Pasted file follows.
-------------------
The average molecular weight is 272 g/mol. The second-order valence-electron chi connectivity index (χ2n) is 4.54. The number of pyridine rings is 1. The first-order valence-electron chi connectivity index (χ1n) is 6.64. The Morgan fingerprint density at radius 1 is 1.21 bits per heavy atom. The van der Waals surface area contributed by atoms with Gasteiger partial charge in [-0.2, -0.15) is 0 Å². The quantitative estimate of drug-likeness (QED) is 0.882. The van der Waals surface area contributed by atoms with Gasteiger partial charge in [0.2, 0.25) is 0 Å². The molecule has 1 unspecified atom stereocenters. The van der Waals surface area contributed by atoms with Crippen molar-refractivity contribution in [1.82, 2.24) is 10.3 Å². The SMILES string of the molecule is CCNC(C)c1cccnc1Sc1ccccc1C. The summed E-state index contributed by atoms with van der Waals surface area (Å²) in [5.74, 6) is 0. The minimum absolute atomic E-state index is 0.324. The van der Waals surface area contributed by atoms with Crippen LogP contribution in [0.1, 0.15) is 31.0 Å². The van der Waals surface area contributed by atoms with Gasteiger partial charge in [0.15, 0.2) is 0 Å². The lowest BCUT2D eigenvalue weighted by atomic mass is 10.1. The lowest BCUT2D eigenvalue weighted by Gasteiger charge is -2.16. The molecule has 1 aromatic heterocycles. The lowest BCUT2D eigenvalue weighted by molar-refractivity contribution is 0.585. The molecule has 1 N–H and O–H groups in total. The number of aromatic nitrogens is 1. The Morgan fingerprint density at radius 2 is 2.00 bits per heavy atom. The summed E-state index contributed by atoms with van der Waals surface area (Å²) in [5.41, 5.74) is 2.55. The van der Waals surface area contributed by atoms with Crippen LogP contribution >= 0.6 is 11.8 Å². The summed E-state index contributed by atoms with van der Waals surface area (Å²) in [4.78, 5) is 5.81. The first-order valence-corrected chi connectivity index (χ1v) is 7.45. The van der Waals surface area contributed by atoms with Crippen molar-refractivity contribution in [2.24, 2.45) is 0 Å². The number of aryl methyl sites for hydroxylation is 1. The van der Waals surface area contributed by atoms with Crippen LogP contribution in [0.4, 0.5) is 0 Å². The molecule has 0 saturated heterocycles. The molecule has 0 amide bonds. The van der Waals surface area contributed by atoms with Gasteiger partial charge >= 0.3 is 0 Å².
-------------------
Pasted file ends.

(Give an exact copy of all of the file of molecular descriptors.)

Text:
The average molecular weight is 272 g/mol. The second-order valence-electron chi connectivity index (χ2n) is 4.54. The number of pyridine rings is 1. The first-order valence-electron chi connectivity index (χ1n) is 6.64. The Morgan fingerprint density at radius 1 is 1.21 bits per heavy atom. The van der Waals surface area contributed by atoms with Gasteiger partial charge in [-0.2, -0.15) is 0 Å². The quantitative estimate of drug-likeness (QED) is 0.882. The van der Waals surface area contributed by atoms with Gasteiger partial charge in [0.2, 0.25) is 0 Å². The molecule has 1 unspecified atom stereocenters. The van der Waals surface area contributed by atoms with Crippen molar-refractivity contribution in [1.82, 2.24) is 10.3 Å². The SMILES string of the molecule is CCNC(C)c1cccnc1Sc1ccccc1C. The summed E-state index contributed by atoms with van der Waals surface area (Å²) in [5.74, 6) is 0. The minimum absolute atomic E-state index is 0.324. The van der Waals surface area contributed by atoms with Crippen LogP contribution in [0.1, 0.15) is 31.0 Å². The van der Waals surface area contributed by atoms with Gasteiger partial charge in [0.15, 0.2) is 0 Å². The lowest BCUT2D eigenvalue weighted by atomic mass is 10.1. The lowest BCUT2D eigenvalue weighted by Gasteiger charge is -2.16. The molecule has 1 aromatic heterocycles. The lowest BCUT2D eigenvalue weighted by molar-refractivity contribution is 0.585. The molecule has 1 N–H and O–H groups in total. The number of aromatic nitrogens is 1. The Morgan fingerprint density at radius 2 is 2.00 bits per heavy atom. The summed E-state index contributed by atoms with van der Waals surface area (Å²) in [5.41, 5.74) is 2.55. The van der Waals surface area contributed by atoms with Crippen LogP contribution >= 0.6 is 11.8 Å². The summed E-state index contributed by atoms with van der Waals surface area (Å²) in [4.78, 5) is 5.81. The first-order valence-corrected chi connectivity index (χ1v) is 7.45. The van der Waals surface area contributed by atoms with Crippen molar-refractivity contribution in [2.24, 2.45) is 0 Å². The number of aryl methyl sites for hydroxylation is 1. The van der Waals surface area contributed by atoms with Crippen LogP contribution in [0.4, 0.5) is 0 Å². The molecule has 0 saturated heterocycles. The molecule has 0 amide bonds. The van der Waals surface area contributed by atoms with Gasteiger partial charge >= 0.3 is 0 Å².